A unity cemented by tolerance is needed for social-democratic success in the elections to the European Parliament.
If the state of social democracy in Europe is much discussed, the conclusion often depends on the cycle. In 2012-13 many elections in Europe were won by the left and social democrats often led coalitions; a decade on and most elections have resulted in losses for progressives and gains for the far right. Yet for socialists the 2024 European Parliament elections are an opportunity—although overcoming internal strife will be at a premium.
If social democracy has suffered erosion in recent years, three trios of distinguished social scientists—Giacomo Benedetto, Simon Hix and Nicola Mastrorocco; Tarik Abou-Chadi, Reto Mitteregger and Cas Mudde; Amory Gethin, Clara Martínez-Toledano and Thomas Piketty—have dug deep to improve our understanding. They have pointing to sociological transformations of European countries, engendering party-political shifts.
Yet the erosion is not endless. True, due to a new international division of labour the blue-collar working class represents a smaller share in society, but it is not disappearing. And its shrinkage has not implied a bigger, more affluent middle class but social polarisation, the rise of the precariat and a ‘squeezed middle’. So if new forms or organisation are needed, the social-democratic programme is not losing its relevance.
Moreover, when the social-democratic electorate shrinks, a more pluralistic party landscape emerges—the Netherlands being the most extreme case. Those who thought in recent years that the green parties, perhaps on a generational basis, would progressively replace the social democrats as the leading party of the centre-left will have to think again: important alliances have been formed but ‘crowding out’ is not apparent. When progressive coalitions form, most often they are led by social democrats, still the ‘catch all’ party on the progressive side.
Sudden drops in social-democratic support may be conjunctural rather than structural, because of a shock hitting the progressive party in office, with the consequences largely borne by the left. Socialist or labour parties in Ireland, Spain and Greece were all hit by austerity, yet Spain shows how reconstruction and a return to strength can be plotted.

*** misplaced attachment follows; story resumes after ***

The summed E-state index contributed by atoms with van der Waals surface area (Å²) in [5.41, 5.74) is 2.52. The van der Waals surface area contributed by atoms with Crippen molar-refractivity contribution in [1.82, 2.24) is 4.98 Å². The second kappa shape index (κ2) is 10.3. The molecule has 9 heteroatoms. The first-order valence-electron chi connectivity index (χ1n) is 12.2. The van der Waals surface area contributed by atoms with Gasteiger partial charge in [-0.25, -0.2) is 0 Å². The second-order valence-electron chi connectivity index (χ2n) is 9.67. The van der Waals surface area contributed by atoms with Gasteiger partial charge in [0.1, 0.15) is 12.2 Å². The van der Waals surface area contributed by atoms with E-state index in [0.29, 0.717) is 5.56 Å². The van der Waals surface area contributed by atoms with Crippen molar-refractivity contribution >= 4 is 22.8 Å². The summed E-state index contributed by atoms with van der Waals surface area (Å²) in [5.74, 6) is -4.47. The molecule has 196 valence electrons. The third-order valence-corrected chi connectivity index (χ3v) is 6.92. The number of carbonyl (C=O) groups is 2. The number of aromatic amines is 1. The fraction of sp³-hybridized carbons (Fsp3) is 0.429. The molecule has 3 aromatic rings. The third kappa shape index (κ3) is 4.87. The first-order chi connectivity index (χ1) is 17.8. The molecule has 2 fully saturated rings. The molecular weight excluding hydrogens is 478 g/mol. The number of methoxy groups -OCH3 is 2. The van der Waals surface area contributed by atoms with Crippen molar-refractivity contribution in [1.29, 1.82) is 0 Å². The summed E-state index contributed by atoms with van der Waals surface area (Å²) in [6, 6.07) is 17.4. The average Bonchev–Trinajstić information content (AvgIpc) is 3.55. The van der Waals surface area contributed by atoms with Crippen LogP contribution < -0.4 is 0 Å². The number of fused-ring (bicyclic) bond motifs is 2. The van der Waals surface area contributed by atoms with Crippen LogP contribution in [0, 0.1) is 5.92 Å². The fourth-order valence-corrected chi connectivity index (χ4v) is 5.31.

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In some cases parties organised by tycoons have eaten into the voting base of social democracy. Centrist parties led by individuals who aquired their wealth in private business command much greater resources than the centre-left. This has been the case in Slovenia (the Freedom Movement), Czechia (ANO) and Hungary (the Democratic Coalition). In the Czech case, the drop was so dramatic that the parliament remained without progressives—although, as previously in Poland, this can be remedied at the next elections.
Division and fragmentation
Beyond erosion, shocks and hostile takeovers, recent years have been marked by division and fragmentation, which can be a consequence of shocks but also of leadership failure. Splits can cause large and lasting damage to political movements. Internal divisions are generated not only by external issues—such as the wars in Ukraine and Gaza—but also by internal policies, starting with economics.
Economic governance within the European Union regularly triggers debates between but also within political camps. The EU fiscal rules, suspended at the onset of the pandemic and inherited from the 20th century, are probably beyond repair. Some believe the new rules could be not so different from the old ones, whiles others advocate a more decisive break with the austerity-focused ancien régime, to be more supportive of growth and social progress. The debate continues, including among political friends.
On social questions one might expect the centre-left to be united. And most believed that the European Pillar of Social Rights should inspire common European action, for example the co-ordination of minimum-wage setting—yet a minority, mainly Scandinavian parties, opposed this until the end of the legislative process.
Asylum and migration is an arena of even more polarisation. Some on the progressive side continue to pursue a human-rights based approach, while others take a harsher line (Mette Frederiksen in Denmark, Robert Fico in Slovakia). Some governments which include social-democratic parties have introduced border checks with questionable argumentation, frustrating the Schengen rules and making it more difficult to enlarge the zone of free movement.
Coalition choices can also invite diverse responses. As explained above, very few socialist parties can now form a government alone. Creating a coalition with left and green parties, such as the previous government in Finland, appears a luxury to others which need to team up with stronger centrists or form grand coalitions (Slovenia, Luxembourg, Romania). In some cases, there seems to be no alternative to relying on various nationalists (Spain, Slovakia), which may also raise eyebrows.